First, she blocked FBI special agents from peeking at the classified documents they recovered from Mar-a-Lago. Then she appointed a special court arbitrator whom former President Donald Trump wanted to slow down the investigation into his mishandling of classified documents.
But now it’s clear that District Court Judge Aileen Cannon already knew the Justice Department was ready to return Trump a ton of personal records six days before she claimed the former president was “suffering from a real harm” by being “deprived of potentially important personal data”. documents. »
The “medical records” she feared would be leaked to the press by federal authorities — what she called an “irreparable harm risk” to the former president — were actually a note from the doctor Trump gave her. -even went public during his bid for the White House in 2016 as part of a publicity stunt.
A description in court records says the feds were trying to return an addendum to the infamous letter that a Manhattan doctor quickly typed emphatically stating, “If he gets elected, Mr. Trump, I can say so.” unequivocally, will be the healthiest individual ever elected to the presidency.
Those details became public when the court messed up Tuesday night and released a sealed DOJ brief on the public record, which was quickly seized by Bloomberg reporter Zoe Tillmann.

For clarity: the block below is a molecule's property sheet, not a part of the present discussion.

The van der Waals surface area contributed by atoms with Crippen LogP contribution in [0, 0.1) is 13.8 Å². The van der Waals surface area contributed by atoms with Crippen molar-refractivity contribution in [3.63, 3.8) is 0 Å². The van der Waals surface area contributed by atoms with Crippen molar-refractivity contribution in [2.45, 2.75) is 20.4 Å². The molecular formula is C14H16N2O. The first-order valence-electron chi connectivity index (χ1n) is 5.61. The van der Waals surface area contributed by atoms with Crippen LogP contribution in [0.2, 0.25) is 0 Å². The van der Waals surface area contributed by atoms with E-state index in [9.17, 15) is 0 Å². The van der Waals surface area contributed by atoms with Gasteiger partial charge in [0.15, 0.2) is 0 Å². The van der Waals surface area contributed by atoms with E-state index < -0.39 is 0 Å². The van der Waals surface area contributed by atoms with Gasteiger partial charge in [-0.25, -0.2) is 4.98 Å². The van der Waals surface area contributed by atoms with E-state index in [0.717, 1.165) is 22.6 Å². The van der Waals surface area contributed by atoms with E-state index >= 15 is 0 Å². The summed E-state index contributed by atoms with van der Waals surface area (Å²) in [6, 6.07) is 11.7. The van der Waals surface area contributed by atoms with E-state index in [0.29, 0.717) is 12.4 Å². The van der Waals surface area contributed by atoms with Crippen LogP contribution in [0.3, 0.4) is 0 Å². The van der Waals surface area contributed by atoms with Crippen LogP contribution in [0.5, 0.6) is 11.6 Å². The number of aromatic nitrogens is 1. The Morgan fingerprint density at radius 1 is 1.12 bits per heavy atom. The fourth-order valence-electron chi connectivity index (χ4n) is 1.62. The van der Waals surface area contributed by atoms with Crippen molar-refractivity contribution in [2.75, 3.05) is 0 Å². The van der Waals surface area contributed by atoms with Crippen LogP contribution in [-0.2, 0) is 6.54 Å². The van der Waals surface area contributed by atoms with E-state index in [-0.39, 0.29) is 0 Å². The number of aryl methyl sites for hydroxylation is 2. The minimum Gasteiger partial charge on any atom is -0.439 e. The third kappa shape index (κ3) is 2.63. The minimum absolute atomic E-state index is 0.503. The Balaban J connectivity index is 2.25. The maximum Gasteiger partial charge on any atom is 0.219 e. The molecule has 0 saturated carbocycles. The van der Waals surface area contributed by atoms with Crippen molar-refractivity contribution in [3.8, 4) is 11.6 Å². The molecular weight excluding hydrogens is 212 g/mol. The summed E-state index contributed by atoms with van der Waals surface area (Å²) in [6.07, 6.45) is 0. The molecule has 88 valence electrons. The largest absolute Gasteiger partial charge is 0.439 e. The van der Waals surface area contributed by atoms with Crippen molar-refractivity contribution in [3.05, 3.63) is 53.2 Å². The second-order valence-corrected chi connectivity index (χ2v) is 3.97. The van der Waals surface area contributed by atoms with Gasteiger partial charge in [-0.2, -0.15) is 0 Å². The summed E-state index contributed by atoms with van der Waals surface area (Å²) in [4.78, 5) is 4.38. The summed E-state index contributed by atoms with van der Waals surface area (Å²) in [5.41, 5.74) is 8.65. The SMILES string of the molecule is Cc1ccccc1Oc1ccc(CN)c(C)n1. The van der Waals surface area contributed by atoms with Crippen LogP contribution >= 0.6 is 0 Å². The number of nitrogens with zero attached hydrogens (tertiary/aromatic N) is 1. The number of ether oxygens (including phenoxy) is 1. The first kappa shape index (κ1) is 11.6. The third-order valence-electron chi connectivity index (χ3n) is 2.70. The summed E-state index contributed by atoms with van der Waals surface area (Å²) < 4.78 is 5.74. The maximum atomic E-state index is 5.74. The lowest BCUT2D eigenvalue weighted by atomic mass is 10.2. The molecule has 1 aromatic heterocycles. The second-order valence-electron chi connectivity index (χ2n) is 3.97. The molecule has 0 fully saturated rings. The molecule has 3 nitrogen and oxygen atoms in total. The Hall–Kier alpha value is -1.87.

Judge Cannon’s latest ruling on Mar-a-Lago has just been overturned
The Aug. 30 letter to the judge, which is marked “sealed,” exposes the extremely cautious manner in which the DOJ handled its raid on Mar-a-Lago earlier that month. The FBI has asked a “privilege review team” of agents and attorneys to conduct an initial sweep and sort through evidence to set aside anything that could taint a possible prosecution of the former president, like confidential letters between him and one of his 35 different lawyers.
In the letter, a DOJ attorney representing this “corruption team” explained that three weeks after goods were seized in the Florida oceanfront estate, the team was ready to return 43 items that weren’t had nothing to do with the investigation: legal documents ranging from his confidential settlement with the Professional Golfers’ Association to bills from his lawyer Alina Habba.
The revelation makes it even more apparent just how far Cannon went to appease the president who gave him a lifetime appointment to the federal bench. And that only adds to what has become a resounding consensus among legal scholars that Cannon is squarely on Trump’s side.
Trump’s attorneys, who have shopped for her in the past, appeared to do so again when they filed this lawsuit to freeze the FBI investigation. Avoiding the South Florida magistrate judge who originally approved the search warrant and was already overseeing the case, Trump’s attorneys marked the case as unrelated to other pending litigation, referring it to another judge and ending up with Cannon.
In the very first court hearing, Cannon signaled a deep distrust of the DOJ and journalists. She expressed her belief that the FBI’s investigation of Trump for mishandling “top secret” records was somehow separate from the federal government’s damage assessment of whether the nation’s secrets were at risk. . Legal analysts Teri Kanefield, Harry Litman, and others have been distressed by Cannon’s bizarre legal reasoning.
At every turn since, she’s given Trump’s lawyers exactly what their client wanted most: time to burn.